The IRS recently issued proposed regulations under Code section 274(e)(2) (and 274(e)(9)) on deducting entertainment use of an employer’s aircraft by specified individuals officers, directors, more than 10% owners and their family members. 72 Fed. Reg. 33169 (June 15, 2007).

In general, entertainment expenses are not deductible unless they are directly related to (or associated with) the active conduct of the employer’s trade or business. Code section 274(e)(2) provides an exception for amounts treated as compensation to the employee, but (since the law changed effective October 22, 2004) the maximum deduction of employer’s expenses cannot exceed the compensation imputed for a specified individual. To calculate this imputed compensation for entertainment flights, employers can either use the general or special valuation rules. Under the general approach, a taxpayer uses the fair market value of the flight based on an arms-length charter of same or comparable aircraft for the same or comparable flight (or if no pilot, rental of comparable aircraft). Under the special rule, a taxpayer uses the “SIFL” rate under Treas. Reg. ¤ 1.61-21(g). To calculate the employer’s deductible entertainment expenses for specified individuals, Notice 2005-45 clarifies who is covered and the relevant costs, and illustrates the allocation of costs for an entertainment flight.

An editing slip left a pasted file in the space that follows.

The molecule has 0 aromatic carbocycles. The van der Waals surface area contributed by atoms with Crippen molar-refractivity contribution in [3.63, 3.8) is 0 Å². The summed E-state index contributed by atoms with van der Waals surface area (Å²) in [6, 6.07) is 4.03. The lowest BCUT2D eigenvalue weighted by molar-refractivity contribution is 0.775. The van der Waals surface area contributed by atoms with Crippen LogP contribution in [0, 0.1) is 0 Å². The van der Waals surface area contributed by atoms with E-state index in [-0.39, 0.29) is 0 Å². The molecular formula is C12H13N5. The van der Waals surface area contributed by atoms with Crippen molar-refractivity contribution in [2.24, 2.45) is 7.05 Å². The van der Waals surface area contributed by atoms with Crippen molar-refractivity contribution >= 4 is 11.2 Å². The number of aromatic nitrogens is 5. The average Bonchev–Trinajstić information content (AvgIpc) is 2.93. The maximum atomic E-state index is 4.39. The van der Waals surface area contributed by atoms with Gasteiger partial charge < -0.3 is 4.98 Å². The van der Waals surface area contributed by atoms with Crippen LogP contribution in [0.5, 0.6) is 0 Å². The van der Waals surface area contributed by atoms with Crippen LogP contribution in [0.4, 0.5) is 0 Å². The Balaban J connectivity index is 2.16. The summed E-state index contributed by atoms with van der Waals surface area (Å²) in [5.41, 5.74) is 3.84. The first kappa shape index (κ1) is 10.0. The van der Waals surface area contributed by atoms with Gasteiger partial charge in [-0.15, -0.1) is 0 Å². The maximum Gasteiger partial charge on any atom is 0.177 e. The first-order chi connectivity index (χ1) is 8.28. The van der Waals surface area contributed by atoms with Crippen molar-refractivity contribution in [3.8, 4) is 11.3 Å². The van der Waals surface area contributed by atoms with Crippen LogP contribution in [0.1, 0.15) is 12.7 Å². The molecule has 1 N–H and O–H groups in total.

Despite commentators request for relief in various areas, the proposed regulations largely track the interim guidance in Notice 2005-45, described below, taking a hard line on most issues. However, a few provisions would give employers additional flexibility including the new flight-by-flight allocation approach and depreciation method, and floating a possible charter safe harbor rule.


Latest Resources


April 20, 2023

Groom Event


March 23, 2023

George Washington University Law School